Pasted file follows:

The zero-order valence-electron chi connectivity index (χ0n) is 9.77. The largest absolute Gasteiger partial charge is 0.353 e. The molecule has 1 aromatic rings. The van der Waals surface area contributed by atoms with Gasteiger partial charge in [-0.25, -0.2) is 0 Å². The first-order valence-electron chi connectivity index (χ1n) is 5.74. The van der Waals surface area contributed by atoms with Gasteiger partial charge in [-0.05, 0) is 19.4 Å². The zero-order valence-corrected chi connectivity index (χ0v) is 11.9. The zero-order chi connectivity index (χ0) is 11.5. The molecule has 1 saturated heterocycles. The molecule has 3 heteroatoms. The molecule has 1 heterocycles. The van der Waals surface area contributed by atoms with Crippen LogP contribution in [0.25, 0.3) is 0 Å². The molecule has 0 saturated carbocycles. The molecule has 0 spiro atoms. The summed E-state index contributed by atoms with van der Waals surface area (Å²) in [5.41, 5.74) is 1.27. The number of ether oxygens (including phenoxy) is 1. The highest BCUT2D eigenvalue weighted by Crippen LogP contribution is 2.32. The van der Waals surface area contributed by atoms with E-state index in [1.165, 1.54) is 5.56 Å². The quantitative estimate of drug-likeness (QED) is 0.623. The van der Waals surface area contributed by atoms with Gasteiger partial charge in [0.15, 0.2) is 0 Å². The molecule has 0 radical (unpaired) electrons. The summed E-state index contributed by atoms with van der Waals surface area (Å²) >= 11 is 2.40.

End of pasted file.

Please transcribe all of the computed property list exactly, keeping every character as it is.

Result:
The zero-order valence-electron chi connectivity index (χ0n) is 9.77. The largest absolute Gasteiger partial charge is 0.353 e. The molecule has 1 aromatic rings. The van der Waals surface area contributed by atoms with Gasteiger partial charge in [-0.25, -0.2) is 0 Å². The first-order valence-electron chi connectivity index (χ1n) is 5.74. The van der Waals surface area contributed by atoms with Gasteiger partial charge in [-0.05, 0) is 19.4 Å². The zero-order valence-corrected chi connectivity index (χ0v) is 11.9. The zero-order chi connectivity index (χ0) is 11.5. The molecule has 1 saturated heterocycles. The molecule has 3 heteroatoms. The molecule has 1 heterocycles. The van der Waals surface area contributed by atoms with Crippen LogP contribution in [0.25, 0.3) is 0 Å². The molecule has 0 saturated carbocycles. The molecule has 0 spiro atoms. The summed E-state index contributed by atoms with van der Waals surface area (Å²) in [5.41, 5.74) is 1.27. The number of ether oxygens (including phenoxy) is 1. The highest BCUT2D eigenvalue weighted by Crippen LogP contribution is 2.32. The van der Waals surface area contributed by atoms with E-state index in [1.165, 1.54) is 5.56 Å². The quantitative estimate of drug-likeness (QED) is 0.623. The van der Waals surface area contributed by atoms with Gasteiger partial charge in [0.15, 0.2) is 0 Å². The molecule has 0 radical (unpaired) electrons. The summed E-state index contributed by atoms with van der Waals surface area (Å²) >= 11 is 2.40.